In terms of bias or placebo, sadly I'd say no :mad: There are people who say that judges will rate a better looking guitar as sounding better. In this case the best looking guitar sounded the worst (and the ugliest guitar did not sound the best). There was also a test done over on MLP....sorry but I can't remember who did it. However they recorded sound samples with several different types of wood on identical bodies using the same hardware (including a guitar made of MDF). I will try to find the thread.....it was quite interesting. A lot of people rated the MDF as sounding better than some common tonewoods.

    Also on my guitar tests, all three guitars had the same fretboard wood and fret type. Now you're right, that's not a very scientific comparison - but it was enough to settle the issue for me.
     
  7. Purelojik

    Purelojik New Member

    Joined:
    Apr 24, 2013
    Messages:
    588
    Likes Received:
    365
    Location:
    Newport Beach California
    i believe it makes a difference. I plan guitars around pickups i've used because i've used more pickups in the same set of guitars than i've built guitars. Taking the subtle differences into account I build a guitar based on what certain pickups worked better to my ears in other guitars. I honestly dont care about science when it comes to this to tell you the truth.

    that being said i've heard a pretty fantastic plywood guitar. It was a metal song but still in a blind test i wouldnt beleive it was made from plywood.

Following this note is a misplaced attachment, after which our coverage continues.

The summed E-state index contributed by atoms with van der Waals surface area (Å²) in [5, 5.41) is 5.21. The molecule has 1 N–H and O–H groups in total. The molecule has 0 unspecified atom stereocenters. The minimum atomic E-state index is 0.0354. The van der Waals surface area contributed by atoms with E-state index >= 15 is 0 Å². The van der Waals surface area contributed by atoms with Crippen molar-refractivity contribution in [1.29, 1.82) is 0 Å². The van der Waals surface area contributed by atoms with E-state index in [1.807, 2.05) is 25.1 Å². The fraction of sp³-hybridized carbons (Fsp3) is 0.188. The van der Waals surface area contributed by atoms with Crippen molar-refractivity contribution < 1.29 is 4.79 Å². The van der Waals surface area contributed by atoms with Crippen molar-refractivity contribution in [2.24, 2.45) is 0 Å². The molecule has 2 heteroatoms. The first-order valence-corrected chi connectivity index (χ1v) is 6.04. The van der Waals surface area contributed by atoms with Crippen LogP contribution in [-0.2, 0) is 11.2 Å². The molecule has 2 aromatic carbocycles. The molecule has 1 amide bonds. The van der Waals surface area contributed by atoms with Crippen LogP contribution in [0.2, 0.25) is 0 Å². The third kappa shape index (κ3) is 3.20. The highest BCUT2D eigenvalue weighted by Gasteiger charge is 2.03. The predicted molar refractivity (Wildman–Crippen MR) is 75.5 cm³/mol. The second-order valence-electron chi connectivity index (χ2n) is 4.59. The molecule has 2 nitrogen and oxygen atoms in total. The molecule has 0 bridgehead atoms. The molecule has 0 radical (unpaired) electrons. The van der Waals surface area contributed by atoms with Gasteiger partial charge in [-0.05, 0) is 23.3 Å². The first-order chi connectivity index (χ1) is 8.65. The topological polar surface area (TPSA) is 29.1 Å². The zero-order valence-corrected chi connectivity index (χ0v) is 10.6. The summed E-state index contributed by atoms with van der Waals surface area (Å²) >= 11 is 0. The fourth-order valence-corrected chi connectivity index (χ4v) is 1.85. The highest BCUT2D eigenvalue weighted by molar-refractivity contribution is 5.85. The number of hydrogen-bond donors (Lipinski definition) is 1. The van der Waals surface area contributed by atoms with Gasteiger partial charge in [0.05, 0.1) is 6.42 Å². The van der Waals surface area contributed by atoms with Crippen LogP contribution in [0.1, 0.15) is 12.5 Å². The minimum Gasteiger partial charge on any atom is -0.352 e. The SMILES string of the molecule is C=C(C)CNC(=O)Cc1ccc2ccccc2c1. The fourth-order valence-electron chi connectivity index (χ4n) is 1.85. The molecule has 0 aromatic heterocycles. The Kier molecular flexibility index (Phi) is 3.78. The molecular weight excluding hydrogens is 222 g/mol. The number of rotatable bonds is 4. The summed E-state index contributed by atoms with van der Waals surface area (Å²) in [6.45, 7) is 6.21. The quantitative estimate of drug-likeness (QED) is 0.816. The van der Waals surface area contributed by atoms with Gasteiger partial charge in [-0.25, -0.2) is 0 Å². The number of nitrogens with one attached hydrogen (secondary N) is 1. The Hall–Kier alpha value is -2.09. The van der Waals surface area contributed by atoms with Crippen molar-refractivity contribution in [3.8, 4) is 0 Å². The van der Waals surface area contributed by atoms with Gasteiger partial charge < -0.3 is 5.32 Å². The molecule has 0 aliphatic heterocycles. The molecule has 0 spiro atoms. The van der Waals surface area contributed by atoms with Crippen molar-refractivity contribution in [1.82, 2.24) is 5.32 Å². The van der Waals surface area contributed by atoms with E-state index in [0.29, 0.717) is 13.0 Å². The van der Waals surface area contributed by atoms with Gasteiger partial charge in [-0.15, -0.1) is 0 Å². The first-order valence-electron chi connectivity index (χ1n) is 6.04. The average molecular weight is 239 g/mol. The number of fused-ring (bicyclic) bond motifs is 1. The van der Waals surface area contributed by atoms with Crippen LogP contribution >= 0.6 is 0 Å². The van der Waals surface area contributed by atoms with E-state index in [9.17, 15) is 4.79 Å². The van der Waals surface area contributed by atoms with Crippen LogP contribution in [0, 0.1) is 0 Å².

8. Adam

    Adam Well-Known Member

    Joined:
    Jun 6, 2013
    Messages:
    1,511
    Likes Received:
    884
    Location:
    Austin, TX
    Enough gain can mask anything :D
     
    Purelojik likes this.
  9. Heretic

    Heretic Well-Known Member

    Joined:
    May 2, 2013
    Messages:
    727
    Likes Received:
    473
    Location:
    Norman, OK, USA
    Minimal, in my opinion. And what difference it *may* make can be obliterated by a nice gain stage, EQ, strings, technique, etc.
     
    aeleus likes this.
  10. aeleus

    aeleus Active Member

    Joined:
    May 11, 2013
    Messages:
    228
    Likes Received:
    77
    Location:
    Maryland, USA
    I'm more in this camp. When it comes to what affects the tone on an electric guitar, I'd put wood near the bottom of a list that includes (not necessarily in this order) strings, scale length, pickups, electronics, hardware, technique, and then everything that’s on the other end of the guitar cable (amp, effects, etc.).

    As a guitar builder though, I think the choice of wood is critical in terms of workability, stability, weight, feel, looks and more. Sound is very subjective. The look and feel of a guitar combined with a person's preconceptions will greatly influence their perception of what sounds "good".